The Brihadaranyaka Upanishad, which is believed by scholars to have been composed in the eighth or seventh centuries B.C., and is traditionally attributed to the Hindu Vedic philosopher Yajnavalkya, has a discussion of the concept of infinity. Here’s a hymn in which infinity is being discussed:
पूर्णमदः पूर्णमिदं पूर्णात् पूर्णमुदच्यते ।
पूर्णस्य पूर्णमादाय पूर्णमेवावशिष्यते ॥
(purnam adah, purnam idam purnat purnam udachyate; purnasya purnam adaya purnam evavasisyate.)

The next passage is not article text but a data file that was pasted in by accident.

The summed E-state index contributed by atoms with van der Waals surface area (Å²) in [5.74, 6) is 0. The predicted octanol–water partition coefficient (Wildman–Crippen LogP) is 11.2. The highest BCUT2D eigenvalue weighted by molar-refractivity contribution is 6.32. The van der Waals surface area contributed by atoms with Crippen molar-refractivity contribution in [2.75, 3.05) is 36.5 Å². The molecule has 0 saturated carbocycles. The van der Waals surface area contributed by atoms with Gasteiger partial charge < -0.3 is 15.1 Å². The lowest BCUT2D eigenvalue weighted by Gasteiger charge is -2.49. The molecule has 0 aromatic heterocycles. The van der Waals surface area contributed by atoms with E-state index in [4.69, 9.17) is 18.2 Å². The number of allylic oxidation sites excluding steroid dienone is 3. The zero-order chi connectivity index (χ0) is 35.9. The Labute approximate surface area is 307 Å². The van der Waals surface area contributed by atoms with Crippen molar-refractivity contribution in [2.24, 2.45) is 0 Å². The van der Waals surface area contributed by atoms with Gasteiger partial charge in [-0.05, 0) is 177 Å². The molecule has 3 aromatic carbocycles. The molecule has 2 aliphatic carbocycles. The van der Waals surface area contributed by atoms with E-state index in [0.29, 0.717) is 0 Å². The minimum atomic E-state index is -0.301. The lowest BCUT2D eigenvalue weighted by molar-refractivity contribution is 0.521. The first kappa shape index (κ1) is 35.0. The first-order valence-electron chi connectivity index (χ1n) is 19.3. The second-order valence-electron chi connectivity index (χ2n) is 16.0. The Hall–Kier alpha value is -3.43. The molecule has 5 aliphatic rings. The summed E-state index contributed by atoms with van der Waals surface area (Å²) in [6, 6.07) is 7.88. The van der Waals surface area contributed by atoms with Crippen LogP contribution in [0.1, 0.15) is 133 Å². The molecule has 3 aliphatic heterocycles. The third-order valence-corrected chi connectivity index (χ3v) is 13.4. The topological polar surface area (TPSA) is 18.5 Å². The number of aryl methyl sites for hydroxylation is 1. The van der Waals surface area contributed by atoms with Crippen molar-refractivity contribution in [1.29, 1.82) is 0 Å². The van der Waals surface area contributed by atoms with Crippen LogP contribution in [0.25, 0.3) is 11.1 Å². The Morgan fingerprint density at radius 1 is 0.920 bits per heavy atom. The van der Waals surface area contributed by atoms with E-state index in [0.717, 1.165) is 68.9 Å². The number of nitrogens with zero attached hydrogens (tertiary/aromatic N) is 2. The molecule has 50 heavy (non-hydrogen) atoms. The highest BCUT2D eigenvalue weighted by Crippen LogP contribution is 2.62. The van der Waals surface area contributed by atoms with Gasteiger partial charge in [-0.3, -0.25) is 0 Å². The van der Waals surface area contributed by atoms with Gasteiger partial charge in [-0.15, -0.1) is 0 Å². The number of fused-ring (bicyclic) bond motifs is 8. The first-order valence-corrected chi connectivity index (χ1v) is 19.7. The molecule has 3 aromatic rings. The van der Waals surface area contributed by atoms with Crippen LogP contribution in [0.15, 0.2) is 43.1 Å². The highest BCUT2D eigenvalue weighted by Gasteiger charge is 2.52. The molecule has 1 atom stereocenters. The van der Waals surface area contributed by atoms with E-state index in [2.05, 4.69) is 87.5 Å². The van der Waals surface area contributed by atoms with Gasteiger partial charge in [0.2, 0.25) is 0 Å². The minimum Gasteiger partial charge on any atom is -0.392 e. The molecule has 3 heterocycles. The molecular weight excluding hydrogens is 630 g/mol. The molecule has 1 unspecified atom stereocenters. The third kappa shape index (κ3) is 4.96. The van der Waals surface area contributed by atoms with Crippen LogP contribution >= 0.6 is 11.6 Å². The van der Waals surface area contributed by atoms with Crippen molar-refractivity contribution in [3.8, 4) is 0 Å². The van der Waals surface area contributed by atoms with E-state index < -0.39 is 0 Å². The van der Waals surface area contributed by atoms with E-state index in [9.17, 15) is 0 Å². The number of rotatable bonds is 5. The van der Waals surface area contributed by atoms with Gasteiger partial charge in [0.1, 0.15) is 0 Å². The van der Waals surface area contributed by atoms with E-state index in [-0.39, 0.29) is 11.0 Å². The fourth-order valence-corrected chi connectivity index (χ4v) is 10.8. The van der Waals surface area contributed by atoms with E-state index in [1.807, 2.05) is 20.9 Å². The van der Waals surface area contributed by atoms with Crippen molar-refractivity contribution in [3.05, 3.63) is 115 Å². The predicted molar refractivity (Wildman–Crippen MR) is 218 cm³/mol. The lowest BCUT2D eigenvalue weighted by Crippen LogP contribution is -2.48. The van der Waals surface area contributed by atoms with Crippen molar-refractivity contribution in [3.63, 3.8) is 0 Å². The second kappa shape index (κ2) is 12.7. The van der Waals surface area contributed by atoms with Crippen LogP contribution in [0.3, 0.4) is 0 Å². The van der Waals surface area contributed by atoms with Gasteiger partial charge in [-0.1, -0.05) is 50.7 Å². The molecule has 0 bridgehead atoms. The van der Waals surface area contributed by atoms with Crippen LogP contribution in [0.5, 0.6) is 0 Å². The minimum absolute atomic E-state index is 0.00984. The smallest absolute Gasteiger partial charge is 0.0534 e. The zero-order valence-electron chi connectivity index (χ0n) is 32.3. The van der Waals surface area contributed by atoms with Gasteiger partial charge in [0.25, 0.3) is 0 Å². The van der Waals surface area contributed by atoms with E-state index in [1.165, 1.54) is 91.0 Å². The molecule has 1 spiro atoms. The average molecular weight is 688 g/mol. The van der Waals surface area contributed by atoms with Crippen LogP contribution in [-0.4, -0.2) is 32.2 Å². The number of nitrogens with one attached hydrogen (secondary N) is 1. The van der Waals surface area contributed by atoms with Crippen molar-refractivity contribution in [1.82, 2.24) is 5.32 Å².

Translation: “Fullness is there, fullness is here, fullness from fullness proceeds; when fullness is taken from fullness, fullness remains.” In other words, when infinity is taken out of infinity, infinity is what remains.
Those who composed this hymn were clearly comfortable with the concept of very large numbers which verge on infinity. There can be a religious interpretation of this hymn: god is infinite, a part of god has gone into the creation of the material world, but because of that god has not become less, he is still infinite. The Vedas and other ancient Hindu texts use several terms to depict the concept of infinity.